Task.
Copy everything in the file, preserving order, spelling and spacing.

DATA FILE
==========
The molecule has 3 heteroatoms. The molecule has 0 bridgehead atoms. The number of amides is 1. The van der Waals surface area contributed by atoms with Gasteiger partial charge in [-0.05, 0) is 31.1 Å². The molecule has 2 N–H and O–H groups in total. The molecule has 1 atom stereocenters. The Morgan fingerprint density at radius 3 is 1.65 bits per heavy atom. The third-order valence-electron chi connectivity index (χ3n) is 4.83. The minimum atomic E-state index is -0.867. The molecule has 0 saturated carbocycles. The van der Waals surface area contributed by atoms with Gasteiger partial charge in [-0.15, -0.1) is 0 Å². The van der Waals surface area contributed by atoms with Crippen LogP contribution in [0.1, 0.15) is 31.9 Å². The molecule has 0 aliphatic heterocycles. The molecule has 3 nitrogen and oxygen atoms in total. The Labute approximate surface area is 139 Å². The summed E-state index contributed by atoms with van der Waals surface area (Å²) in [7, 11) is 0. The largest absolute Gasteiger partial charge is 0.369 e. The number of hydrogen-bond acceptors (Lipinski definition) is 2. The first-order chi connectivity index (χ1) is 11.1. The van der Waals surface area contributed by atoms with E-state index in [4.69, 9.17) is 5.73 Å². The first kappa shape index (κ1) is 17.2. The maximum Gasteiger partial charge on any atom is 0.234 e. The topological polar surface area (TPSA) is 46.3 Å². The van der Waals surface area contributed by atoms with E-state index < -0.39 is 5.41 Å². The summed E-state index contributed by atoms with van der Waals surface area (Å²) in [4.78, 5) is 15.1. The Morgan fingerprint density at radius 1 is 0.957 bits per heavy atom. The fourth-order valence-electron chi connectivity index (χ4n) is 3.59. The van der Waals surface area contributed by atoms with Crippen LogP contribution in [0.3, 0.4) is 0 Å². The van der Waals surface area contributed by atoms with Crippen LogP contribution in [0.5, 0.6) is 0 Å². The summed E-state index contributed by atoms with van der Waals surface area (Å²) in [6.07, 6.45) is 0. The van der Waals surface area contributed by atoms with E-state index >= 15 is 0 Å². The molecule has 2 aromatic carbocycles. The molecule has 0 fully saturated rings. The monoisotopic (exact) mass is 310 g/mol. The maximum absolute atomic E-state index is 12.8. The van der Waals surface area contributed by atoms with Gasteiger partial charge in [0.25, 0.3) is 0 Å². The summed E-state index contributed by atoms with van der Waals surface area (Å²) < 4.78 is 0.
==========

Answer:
The molecule has 3 heteroatoms. The molecule has 0 bridgehead atoms. The number of amides is 1. The van der Waals surface area contributed by atoms with Gasteiger partial charge in [-0.05, 0) is 31.1 Å². The molecule has 2 N–H and O–H groups in total. The molecule has 1 atom stereocenters. The Morgan fingerprint density at radius 3 is 1.65 bits per heavy atom. The third-order valence-electron chi connectivity index (χ3n) is 4.83. The minimum atomic E-state index is -0.867. The molecule has 0 saturated carbocycles. The van der Waals surface area contributed by atoms with Gasteiger partial charge in [-0.15, -0.1) is 0 Å². The van der Waals surface area contributed by atoms with Crippen LogP contribution in [0.1, 0.15) is 31.9 Å². The molecule has 0 aliphatic heterocycles. The molecule has 3 nitrogen and oxygen atoms in total. The Labute approximate surface area is 139 Å². The summed E-state index contributed by atoms with van der Waals surface area (Å²) in [7, 11) is 0. The largest absolute Gasteiger partial charge is 0.369 e. The number of hydrogen-bond acceptors (Lipinski definition) is 2. The first-order chi connectivity index (χ1) is 11.1. The van der Waals surface area contributed by atoms with E-state index in [4.69, 9.17) is 5.73 Å². The first kappa shape index (κ1) is 17.2. The maximum Gasteiger partial charge on any atom is 0.234 e. The topological polar surface area (TPSA) is 46.3 Å². The van der Waals surface area contributed by atoms with E-state index < -0.39 is 5.41 Å². The summed E-state index contributed by atoms with van der Waals surface area (Å²) in [4.78, 5) is 15.1. The Morgan fingerprint density at radius 1 is 0.957 bits per heavy atom. The fourth-order valence-electron chi connectivity index (χ4n) is 3.59. The van der Waals surface area contributed by atoms with Crippen LogP contribution in [0.3, 0.4) is 0 Å². The van der Waals surface area contributed by atoms with Crippen LogP contribution in [0.5, 0.6) is 0 Å². The summed E-state index contributed by atoms with van der Waals surface area (Å²) in [6.07, 6.45) is 0. The van der Waals surface area contributed by atoms with E-state index >= 15 is 0 Å². The molecule has 2 aromatic carbocycles. The molecule has 0 fully saturated rings. The monoisotopic (exact) mass is 310 g/mol. The maximum absolute atomic E-state index is 12.8. The van der Waals surface area contributed by atoms with Gasteiger partial charge in [0.25, 0.3) is 0 Å². The summed E-state index contributed by atoms with van der Waals surface area (Å²) < 4.78 is 0.